This was supposed to be about the Copa Libertadores final and how the rivalry between River Plate and Boca Juniors exposed the hollowness of the plans for a European Super League that various leading clubs have been revealed to be putting together. On the one hand, the artificial, antiseptic, quasi-franchise structure of the moneyed elite and on the other, the seething passions of two clubs still firmly rooted in their communities, who generate far more emotion than they do capital.

The first version, written from the Pret a Manger in Heathrow Terminal 5, spoke blithely about it being more important that football meant something than that it was good, was scathing about the greed of executives who, I suggested, would happily merge Boca and River into a Buenos Aires franchise (Boca Plate, River Juniors) to play in the Second Division (West) of the global super league.

I’m writing this renewed version about 60 hours later, on a Sunday morning in an apartment in the Buenos Aires district of Palermo, a little over four miles from el Monumental. The second leg of the Copa Libertadores final didn’t happen on Saturday after the Boca team bus was attacked. Saturday was a strange day, one in which the expectation and excitement of early afternoon rapidly turned to frustration.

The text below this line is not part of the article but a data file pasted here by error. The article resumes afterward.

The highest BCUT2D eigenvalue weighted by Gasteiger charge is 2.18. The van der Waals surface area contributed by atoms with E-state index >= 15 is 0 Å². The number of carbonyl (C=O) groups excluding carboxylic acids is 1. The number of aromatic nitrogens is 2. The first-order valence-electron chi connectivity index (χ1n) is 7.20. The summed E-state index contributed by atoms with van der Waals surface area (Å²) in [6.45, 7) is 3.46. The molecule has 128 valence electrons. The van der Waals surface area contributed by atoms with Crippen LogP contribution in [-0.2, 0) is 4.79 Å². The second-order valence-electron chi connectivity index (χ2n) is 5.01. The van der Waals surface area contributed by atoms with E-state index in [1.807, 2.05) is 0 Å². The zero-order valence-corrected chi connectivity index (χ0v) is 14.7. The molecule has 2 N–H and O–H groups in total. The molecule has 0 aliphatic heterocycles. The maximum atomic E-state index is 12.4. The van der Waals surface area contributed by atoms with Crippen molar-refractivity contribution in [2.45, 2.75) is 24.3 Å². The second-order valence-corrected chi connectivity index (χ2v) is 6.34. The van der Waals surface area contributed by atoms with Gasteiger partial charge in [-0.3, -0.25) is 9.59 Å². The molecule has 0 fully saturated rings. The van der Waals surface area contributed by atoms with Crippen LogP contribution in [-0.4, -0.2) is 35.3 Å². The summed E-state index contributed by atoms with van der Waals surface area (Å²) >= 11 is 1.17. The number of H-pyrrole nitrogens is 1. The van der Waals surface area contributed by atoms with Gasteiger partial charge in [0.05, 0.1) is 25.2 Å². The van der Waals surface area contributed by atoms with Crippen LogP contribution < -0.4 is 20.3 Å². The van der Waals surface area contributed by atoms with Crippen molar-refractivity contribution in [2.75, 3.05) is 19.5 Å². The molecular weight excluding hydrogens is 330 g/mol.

The 70,000 River fans in el Monumental, in the end, went home relatively calmly, although some were attacked by other River fans outside the ground, trying to steal their tickets. The oddity, really, was the sense of calm as the story broke all around us, relayed via TV screens, video clips on phones and statements from Conmebol officials. A couple of hundred yards away, police were firing tear gas and rubber bullets to clear the crowds, yet in the stadium there was merely a sense of lethargy.

But the point really is that it’s easy, from the perspective of Europe, to romanticise Latin America and the uncorporate nature of its football without thinking of the consequences, of the chaos and violence that so often come along with the colour, it is possible to care too much. Of course football offers the outlet for other frustrations, but essentially it’s not a healthy sign when a population is so invested in a game that it’s almost too big to stage.

Little wonder that Alejandro Domínguez, the president of Conmebol, keen to explain his vision to three European journalists the day before the game, had spoken of the Champions League as a model to follow. That doesn’t mean an anodyne greed-driven future is desirable, but when the passions are so anarchic, nor is the status quo. If there is a happy middle ground, it seems remarkably hard to locate.